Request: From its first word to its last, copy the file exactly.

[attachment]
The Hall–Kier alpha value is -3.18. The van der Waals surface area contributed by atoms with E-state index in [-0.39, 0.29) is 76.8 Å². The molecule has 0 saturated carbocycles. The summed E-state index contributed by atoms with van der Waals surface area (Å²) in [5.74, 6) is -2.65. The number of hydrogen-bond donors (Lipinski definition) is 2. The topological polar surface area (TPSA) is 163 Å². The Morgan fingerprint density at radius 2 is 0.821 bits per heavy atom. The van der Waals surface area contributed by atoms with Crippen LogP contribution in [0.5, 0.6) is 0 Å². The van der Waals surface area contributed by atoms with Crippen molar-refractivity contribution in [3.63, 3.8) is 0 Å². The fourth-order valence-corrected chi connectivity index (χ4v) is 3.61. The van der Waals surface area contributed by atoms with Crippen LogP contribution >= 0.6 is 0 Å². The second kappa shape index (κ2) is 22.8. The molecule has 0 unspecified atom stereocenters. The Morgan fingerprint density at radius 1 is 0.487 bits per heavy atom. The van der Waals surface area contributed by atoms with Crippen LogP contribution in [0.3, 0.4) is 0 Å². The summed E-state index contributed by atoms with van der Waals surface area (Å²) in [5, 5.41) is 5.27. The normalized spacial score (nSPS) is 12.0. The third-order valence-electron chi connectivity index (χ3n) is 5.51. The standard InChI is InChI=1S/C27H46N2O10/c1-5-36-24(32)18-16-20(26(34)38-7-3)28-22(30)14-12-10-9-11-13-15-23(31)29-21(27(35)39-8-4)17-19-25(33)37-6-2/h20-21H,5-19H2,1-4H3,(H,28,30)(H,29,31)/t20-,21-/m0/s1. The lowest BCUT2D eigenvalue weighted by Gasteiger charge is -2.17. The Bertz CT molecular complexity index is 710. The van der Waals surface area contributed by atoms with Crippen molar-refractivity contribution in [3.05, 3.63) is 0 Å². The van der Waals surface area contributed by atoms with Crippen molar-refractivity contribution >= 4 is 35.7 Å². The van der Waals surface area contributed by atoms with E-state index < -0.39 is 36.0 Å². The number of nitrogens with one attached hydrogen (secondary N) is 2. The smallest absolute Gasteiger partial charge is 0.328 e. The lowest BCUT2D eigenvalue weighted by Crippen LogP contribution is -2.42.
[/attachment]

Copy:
The Hall–Kier alpha value is -3.18. The van der Waals surface area contributed by atoms with E-state index in [-0.39, 0.29) is 76.8 Å². The molecule has 0 saturated carbocycles. The summed E-state index contributed by atoms with van der Waals surface area (Å²) in [5.74, 6) is -2.65. The number of hydrogen-bond donors (Lipinski definition) is 2. The topological polar surface area (TPSA) is 163 Å². The Morgan fingerprint density at radius 2 is 0.821 bits per heavy atom. The van der Waals surface area contributed by atoms with Crippen LogP contribution in [0.5, 0.6) is 0 Å². The van der Waals surface area contributed by atoms with Crippen molar-refractivity contribution in [3.63, 3.8) is 0 Å². The fourth-order valence-corrected chi connectivity index (χ4v) is 3.61. The van der Waals surface area contributed by atoms with Crippen LogP contribution >= 0.6 is 0 Å². The second kappa shape index (κ2) is 22.8. The molecule has 0 unspecified atom stereocenters. The Morgan fingerprint density at radius 1 is 0.487 bits per heavy atom. The van der Waals surface area contributed by atoms with Crippen LogP contribution in [0.3, 0.4) is 0 Å². The summed E-state index contributed by atoms with van der Waals surface area (Å²) in [5, 5.41) is 5.27. The normalized spacial score (nSPS) is 12.0. The third-order valence-electron chi connectivity index (χ3n) is 5.51. The standard InChI is InChI=1S/C27H46N2O10/c1-5-36-24(32)18-16-20(26(34)38-7-3)28-22(30)14-12-10-9-11-13-15-23(31)29-21(27(35)39-8-4)17-19-25(33)37-6-2/h20-21H,5-19H2,1-4H3,(H,28,30)(H,29,31)/t20-,21-/m0/s1. The lowest BCUT2D eigenvalue weighted by Gasteiger charge is -2.17. The Bertz CT molecular complexity index is 710. The van der Waals surface area contributed by atoms with Crippen molar-refractivity contribution in [3.05, 3.63) is 0 Å². The van der Waals surface area contributed by atoms with Crippen molar-refractivity contribution >= 4 is 35.7 Å². The van der Waals surface area contributed by atoms with E-state index < -0.39 is 36.0 Å². The number of nitrogens with one attached hydrogen (secondary N) is 2. The smallest absolute Gasteiger partial charge is 0.328 e. The lowest BCUT2D eigenvalue weighted by Crippen LogP contribution is -2.42.